An ultra-efficient light bulb that you can dim with a regular light switch has been invented by a trio of engineers from Toronto.

Gimmy Chu, Tom Rodinger and Christian Yan of Nanoleaf, now based in San Diego, are in the midst of a crowdfunding campaign on Kickstarter for the Nanoleaf Bloom.

The LED-studded "bulb," billed as "the most energy efficient light bulb on the market," fits in a regular light bulb socket. It gives off a warm light that can vary from the brightness of a night light (120 lumens) to that of a 75-watt incandescent bulb (1200 lumens) using just 10 watts of power.

Nanoleaf Bloom

The Nanoleaf Bloom takes three seconds to ramp up to its full brightness. As it's ramping up, you can lock it into a lower brightness by flipping the light switch quickly off and back on. (Courtesy Gimmy Chu/Nanoleaf)

When someone switches it on, it takes three seconds to ramp up to full brightness. As it's doing that, you can lock it into a lower brightness by flipping the switch quickly off and back on, thanks to a microprocessor built into the bulb.

Chu said a dimmable light has a couple of advantages.

"It allows you to save significantly on energy costs," Chu said.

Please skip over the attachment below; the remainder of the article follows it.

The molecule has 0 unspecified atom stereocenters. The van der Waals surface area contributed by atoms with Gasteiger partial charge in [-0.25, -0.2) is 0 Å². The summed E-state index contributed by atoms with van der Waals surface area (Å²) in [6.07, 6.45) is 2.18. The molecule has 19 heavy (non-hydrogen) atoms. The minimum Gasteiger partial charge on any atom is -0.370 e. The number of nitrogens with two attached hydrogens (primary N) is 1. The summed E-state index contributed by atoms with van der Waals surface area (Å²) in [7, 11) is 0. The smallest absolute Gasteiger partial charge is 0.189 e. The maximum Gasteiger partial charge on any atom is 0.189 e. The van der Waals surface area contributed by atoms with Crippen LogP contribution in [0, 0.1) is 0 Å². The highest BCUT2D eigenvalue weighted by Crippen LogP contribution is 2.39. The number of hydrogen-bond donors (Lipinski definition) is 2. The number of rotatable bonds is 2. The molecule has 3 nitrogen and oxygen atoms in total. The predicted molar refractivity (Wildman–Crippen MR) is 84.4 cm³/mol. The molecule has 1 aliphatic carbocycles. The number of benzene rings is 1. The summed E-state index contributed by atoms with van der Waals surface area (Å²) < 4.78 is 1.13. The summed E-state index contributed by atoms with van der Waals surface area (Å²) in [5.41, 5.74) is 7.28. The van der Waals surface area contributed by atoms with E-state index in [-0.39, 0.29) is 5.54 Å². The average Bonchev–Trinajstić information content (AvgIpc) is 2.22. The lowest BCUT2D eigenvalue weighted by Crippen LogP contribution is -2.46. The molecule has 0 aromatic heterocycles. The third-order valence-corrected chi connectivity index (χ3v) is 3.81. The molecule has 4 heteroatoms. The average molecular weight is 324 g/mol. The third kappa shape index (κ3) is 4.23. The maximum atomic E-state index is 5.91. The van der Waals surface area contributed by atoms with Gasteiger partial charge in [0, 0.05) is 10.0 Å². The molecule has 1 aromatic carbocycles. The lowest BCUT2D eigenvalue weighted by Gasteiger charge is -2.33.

At 50 per cent brightness, it uses just 25 per cent of the electricity that it uses at full brightness.

"It also allows you to set any mood with the adjustable brightness."

Dimming made convenient

In order to take advantage of those features, however, most dimmable bulbs require a dimmer switch, and most light switches are not dimmer switches, Chu said. Buying and wiring a dimmer switch is not always easy, he added: "You might have to hire an electrician."

The Nanoleaf Bloom, which aims to make dimming the lights more convenient, follows up on the trio's previous invention, the Nanolight. The similar, but non-dimmable bulb, was previously billed as the "world's most energy efficient light bulb." That project raised $273,278 on Kickstarter last year and delivered over 7,000 bulbs to 5,746 backers.

The Nanoleaf Bloom can be pre-ordered on Kickstarter for $40 or $10 more than the Nanoleaf.

Chu acknowledged it's a hefty price for a light bulb, but he says it's because the device uses the best custom components.

"Our hope is that with volume, we'll be able to bring down the pricing," he said, adding that his team's dream is to get the bulb into stores such as Canadian Tire.

As of this week, the project had already raised more than $100,000 and blown past its goal of $30,000. The Kickstarter campaign runs until Sept. 12.

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